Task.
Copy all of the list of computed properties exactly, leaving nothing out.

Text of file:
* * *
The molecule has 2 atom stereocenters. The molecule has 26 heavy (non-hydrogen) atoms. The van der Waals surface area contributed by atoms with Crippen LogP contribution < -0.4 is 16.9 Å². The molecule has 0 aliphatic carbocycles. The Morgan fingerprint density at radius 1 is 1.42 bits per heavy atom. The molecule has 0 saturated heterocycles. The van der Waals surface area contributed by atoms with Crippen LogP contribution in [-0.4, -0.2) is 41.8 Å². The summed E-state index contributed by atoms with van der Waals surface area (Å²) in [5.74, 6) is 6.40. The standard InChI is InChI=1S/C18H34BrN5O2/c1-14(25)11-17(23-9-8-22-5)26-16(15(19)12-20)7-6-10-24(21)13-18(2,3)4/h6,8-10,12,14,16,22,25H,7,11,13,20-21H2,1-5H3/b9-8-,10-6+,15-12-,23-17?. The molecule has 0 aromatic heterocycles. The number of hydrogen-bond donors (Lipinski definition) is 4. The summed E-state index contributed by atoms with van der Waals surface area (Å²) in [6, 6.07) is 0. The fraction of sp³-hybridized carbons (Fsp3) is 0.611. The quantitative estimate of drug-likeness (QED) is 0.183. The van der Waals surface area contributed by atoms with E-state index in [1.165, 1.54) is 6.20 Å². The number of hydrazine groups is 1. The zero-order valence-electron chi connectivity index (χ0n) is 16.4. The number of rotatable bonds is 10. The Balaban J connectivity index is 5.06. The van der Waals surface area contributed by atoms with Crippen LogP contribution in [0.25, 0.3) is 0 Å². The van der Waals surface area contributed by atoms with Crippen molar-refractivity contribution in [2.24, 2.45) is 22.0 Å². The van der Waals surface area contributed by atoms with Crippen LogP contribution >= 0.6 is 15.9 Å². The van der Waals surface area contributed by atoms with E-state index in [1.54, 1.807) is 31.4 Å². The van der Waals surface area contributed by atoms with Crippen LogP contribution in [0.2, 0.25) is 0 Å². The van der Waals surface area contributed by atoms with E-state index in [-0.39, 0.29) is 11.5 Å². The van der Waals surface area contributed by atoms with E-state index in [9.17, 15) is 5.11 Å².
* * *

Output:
The molecule has 2 atom stereocenters. The molecule has 26 heavy (non-hydrogen) atoms. The van der Waals surface area contributed by atoms with Crippen LogP contribution < -0.4 is 16.9 Å². The molecule has 0 aliphatic carbocycles. The Morgan fingerprint density at radius 1 is 1.42 bits per heavy atom. The molecule has 0 saturated heterocycles. The van der Waals surface area contributed by atoms with Crippen LogP contribution in [-0.4, -0.2) is 41.8 Å². The summed E-state index contributed by atoms with van der Waals surface area (Å²) in [5.74, 6) is 6.40. The standard InChI is InChI=1S/C18H34BrN5O2/c1-14(25)11-17(23-9-8-22-5)26-16(15(19)12-20)7-6-10-24(21)13-18(2,3)4/h6,8-10,12,14,16,22,25H,7,11,13,20-21H2,1-5H3/b9-8-,10-6+,15-12-,23-17?. The molecule has 0 aromatic heterocycles. The number of hydrogen-bond donors (Lipinski definition) is 4. The summed E-state index contributed by atoms with van der Waals surface area (Å²) in [6, 6.07) is 0. The fraction of sp³-hybridized carbons (Fsp3) is 0.611. The quantitative estimate of drug-likeness (QED) is 0.183. The van der Waals surface area contributed by atoms with E-state index in [1.165, 1.54) is 6.20 Å². The number of hydrazine groups is 1. The zero-order valence-electron chi connectivity index (χ0n) is 16.4. The number of rotatable bonds is 10. The Balaban J connectivity index is 5.06. The van der Waals surface area contributed by atoms with Crippen LogP contribution in [0.25, 0.3) is 0 Å². The van der Waals surface area contributed by atoms with Crippen molar-refractivity contribution in [2.24, 2.45) is 22.0 Å². The van der Waals surface area contributed by atoms with Crippen LogP contribution >= 0.6 is 15.9 Å². The van der Waals surface area contributed by atoms with E-state index in [1.54, 1.807) is 31.4 Å². The van der Waals surface area contributed by atoms with Crippen LogP contribution in [0.2, 0.25) is 0 Å². The van der Waals surface area contributed by atoms with E-state index in [-0.39, 0.29) is 11.5 Å². The van der Waals surface area contributed by atoms with E-state index in [9.17, 15) is 5.11 Å².